In the midst of the busy holiday season, our readership may have missed the latest on the pay to play regulatory front in the Keystone State – a shiny new campaign finance disclosure obligation gifted to municipal contractors by the Delaware County Council. Moving forward in the new year, instead of simply wrapping up their political contributions and sticking them in the stockings of their favorite local officials, certain county contractors will now have an affirmative obligation to disclose campaign contributions made to specific state and local candidates, political parties and political committees.
Under the new ordinance scheduled to go into effect in April of this year, contractors (including officers, directors, shareholders, partners with at least 5 percent ownership interests, and the spouses of such persons) wanting to conduct business with the Delaware County government must disclose, at least eight days before their contract is considered by the County Council, certain covered contributions made during the 24 months prior to contract pursuit. Failure to do so could result in termination of the contract and a three-year ban of doing business with the county. The ordinance applies to all contractors expecting to receive at least $50,000 from a county contract for goods, supplies, materials, equipment, consulting, professional or other services or for property that is provided or leased to the county. Starting in 2023, annual disclosure updates will be required from contractors executing contracts greater than a year.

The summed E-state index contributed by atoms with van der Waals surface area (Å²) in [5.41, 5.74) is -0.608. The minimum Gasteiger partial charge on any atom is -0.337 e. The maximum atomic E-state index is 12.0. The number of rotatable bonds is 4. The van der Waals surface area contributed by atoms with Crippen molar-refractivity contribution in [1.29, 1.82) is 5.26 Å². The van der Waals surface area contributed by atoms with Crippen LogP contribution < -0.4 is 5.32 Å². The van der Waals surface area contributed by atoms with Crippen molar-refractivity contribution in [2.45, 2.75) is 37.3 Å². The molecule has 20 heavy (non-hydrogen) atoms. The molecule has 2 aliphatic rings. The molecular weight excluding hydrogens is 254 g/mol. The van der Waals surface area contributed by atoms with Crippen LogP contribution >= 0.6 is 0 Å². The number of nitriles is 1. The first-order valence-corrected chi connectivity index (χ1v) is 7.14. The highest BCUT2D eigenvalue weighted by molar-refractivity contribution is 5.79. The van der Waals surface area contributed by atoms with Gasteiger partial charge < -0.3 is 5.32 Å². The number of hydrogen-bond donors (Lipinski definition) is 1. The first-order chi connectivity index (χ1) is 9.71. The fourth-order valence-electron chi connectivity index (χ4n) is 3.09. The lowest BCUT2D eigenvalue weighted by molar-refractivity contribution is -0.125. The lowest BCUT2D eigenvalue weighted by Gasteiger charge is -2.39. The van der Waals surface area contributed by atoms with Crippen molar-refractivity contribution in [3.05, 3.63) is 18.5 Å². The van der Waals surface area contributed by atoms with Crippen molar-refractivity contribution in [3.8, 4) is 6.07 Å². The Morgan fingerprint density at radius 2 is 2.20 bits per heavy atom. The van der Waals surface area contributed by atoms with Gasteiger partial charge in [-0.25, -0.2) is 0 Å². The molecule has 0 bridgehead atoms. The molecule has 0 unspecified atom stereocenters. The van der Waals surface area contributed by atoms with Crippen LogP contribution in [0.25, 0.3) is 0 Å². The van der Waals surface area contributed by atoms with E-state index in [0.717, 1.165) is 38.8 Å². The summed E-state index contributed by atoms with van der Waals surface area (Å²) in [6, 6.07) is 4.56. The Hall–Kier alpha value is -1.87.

The required disclosures under the new ordinance will require reportable contributions made within the 24 months prior to contract pursuit to candidates for County Council, District Attorney, Sheriff, Controller, Register of Wills in Delaware County, Judge of the Court of Common Pleas or Magisterial District Courts in Delaware County, any seat in the Pennsylvania General Assembly that represents residents of Delaware County, or for any statewide office in Pennsylvania. The disclosures must also include all contributions made by contractors to Pennsylvania state, county or municipal political party committees and political action committees when the relevant donation is intended be directed to or for the benefit of a covered political candidate or official.
While Delaware County officials hope the implementation of their new pay to play ordinance will increase confidence in the municipal contracting process, it is yet to be seen how burdensome the obligation will be for prospective and existing contractors and how much more transparency will be gained under the new disclosure framework. Those seeking to do business outside Philadelphia in 2022 and beyond, however, should be mindful of the new rules and we here at the Pay-to-Play Law Blog will certainly be keeping tabs on their impact. After all, a new year is certain to bring plenty of new local pay to play updates in jurisdictions across the country.